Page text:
I have uncovered a treasure. A batch of family automobile photographs. I had a vague feeling such a collection existed because there was such a scarcity of automobiles among the rest of the drawers full of photographs. I had forgotten that I had sorted them all out some time ago...It could have been in the early '80s because the youngest car pictured is our 1978 Chrysler LeBaron. Most of the photos have no caption on the back to identify either the car or the people. I'm going to go through them with great care correct that deficiency for the sake of generations to come. Several of the cars I don't recognize so I'll have to use the internet to identify them if I can. Should be fun.
The first thing I have learned is that the 1915 Woodruff car was a Dodge. There is photograph of a vintage car with a caption on the back that says: "A.N.Woodruff Dodge. Made trip to Oberlin in 1917. Genevieve, A.N. & Lizzie". That leads to at least two conclusions, Allen and Geneviieve were sweethearts in 1917 and maybe A.N. did drive, contrary to my statement in "Family Automobiles" sent May 19. The photo shows a four-door touring car with a cloth top, color black.
With Jim's help I will find some way to share some of these photos with you all.
Google "Dodge Brothers History" and see Wikipedia http://en.wikipedia.org/wiki/Dodge for good picture and description of this car. After reading it and looking at the illustration I was able to identify a photo a front view of A.N.'s car with Allen at the wheel. There is also one showing a tire being changed with A.N. standing by.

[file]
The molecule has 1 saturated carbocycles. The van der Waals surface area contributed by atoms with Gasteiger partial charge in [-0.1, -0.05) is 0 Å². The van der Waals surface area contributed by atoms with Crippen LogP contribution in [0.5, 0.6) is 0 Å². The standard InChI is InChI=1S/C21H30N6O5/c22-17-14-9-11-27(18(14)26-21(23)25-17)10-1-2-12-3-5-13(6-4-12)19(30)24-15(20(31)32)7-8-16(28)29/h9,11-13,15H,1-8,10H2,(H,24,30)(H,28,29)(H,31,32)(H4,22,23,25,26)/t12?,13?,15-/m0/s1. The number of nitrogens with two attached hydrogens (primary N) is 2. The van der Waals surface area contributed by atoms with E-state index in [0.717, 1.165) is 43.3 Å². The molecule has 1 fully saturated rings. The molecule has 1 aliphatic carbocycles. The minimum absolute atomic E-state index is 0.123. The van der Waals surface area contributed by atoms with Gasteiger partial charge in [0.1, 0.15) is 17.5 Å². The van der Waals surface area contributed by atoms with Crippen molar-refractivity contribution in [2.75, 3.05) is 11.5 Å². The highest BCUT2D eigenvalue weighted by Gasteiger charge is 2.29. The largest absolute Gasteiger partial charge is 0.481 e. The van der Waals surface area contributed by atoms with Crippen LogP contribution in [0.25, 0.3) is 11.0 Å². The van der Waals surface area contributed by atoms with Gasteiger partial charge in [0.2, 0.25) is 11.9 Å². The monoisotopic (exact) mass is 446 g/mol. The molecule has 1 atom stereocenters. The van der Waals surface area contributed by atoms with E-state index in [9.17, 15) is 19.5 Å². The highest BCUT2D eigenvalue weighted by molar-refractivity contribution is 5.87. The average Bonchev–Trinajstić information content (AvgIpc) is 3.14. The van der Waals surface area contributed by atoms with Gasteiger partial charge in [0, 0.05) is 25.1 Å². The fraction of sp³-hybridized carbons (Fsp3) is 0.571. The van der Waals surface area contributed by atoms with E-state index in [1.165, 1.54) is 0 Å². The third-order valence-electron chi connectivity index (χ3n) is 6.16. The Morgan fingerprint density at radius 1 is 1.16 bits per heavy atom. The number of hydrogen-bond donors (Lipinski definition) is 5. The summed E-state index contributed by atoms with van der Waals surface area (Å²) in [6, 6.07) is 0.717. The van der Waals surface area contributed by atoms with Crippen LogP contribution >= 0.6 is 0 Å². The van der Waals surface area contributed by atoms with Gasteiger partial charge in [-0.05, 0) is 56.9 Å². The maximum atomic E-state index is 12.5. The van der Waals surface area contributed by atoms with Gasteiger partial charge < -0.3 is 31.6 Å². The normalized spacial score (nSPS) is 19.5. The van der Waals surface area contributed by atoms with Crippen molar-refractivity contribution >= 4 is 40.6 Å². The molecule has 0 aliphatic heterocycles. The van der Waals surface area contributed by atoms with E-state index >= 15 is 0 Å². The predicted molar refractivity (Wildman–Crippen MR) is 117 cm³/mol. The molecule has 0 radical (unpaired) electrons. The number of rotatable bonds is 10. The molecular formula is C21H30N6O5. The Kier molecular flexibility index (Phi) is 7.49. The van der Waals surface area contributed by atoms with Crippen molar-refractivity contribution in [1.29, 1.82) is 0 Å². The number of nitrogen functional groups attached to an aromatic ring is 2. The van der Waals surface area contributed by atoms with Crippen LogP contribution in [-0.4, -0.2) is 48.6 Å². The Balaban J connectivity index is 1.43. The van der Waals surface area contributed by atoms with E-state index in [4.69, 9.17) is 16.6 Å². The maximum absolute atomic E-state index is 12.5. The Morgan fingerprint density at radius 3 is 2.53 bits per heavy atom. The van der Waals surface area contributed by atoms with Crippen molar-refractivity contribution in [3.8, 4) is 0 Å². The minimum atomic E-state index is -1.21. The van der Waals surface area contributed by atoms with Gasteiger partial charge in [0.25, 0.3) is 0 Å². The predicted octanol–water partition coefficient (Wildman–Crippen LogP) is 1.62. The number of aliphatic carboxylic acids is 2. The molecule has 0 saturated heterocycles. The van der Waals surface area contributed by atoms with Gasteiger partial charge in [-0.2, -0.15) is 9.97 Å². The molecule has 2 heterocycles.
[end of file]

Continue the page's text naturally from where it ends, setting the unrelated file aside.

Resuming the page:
The Pratt and the Woodruff families were obviously a cut above the average car buyers in those days when the Ford Model T was the ubiquitous car of the common folk. Prominent fruit grower and prominent businessman......
One puzzle I have thus far been unable to solve is the make of the car that Genevieve is pictured sitting in in 1921 in South Bend. Mom was the only one of the seven Pratt brothers and sisters who didn't go to Michigan Agricultural College. Instead she went to South Bend Business College and worked at Studebaker. She lived with a family named Wellington in a very nice neighborhood. I guessed that it might be a Studebaker but a thorough Google search showed that it wasn't. Since the car surely belonged to the Wellingtons I'm not going to spend any more time on its identification.
The Wisconsin River flows 430 miles across the state from Lac Vieux Desert in northern Wisconsin to its junction with the Mississippi River ar Wyalusing State Park in southwestern Wisconsin. Known as "the nation's hardest working river," it has many power dams and resevoirs, mainly on its upper and middle portions along the lower stretch with beautiful scenery and numerous islands.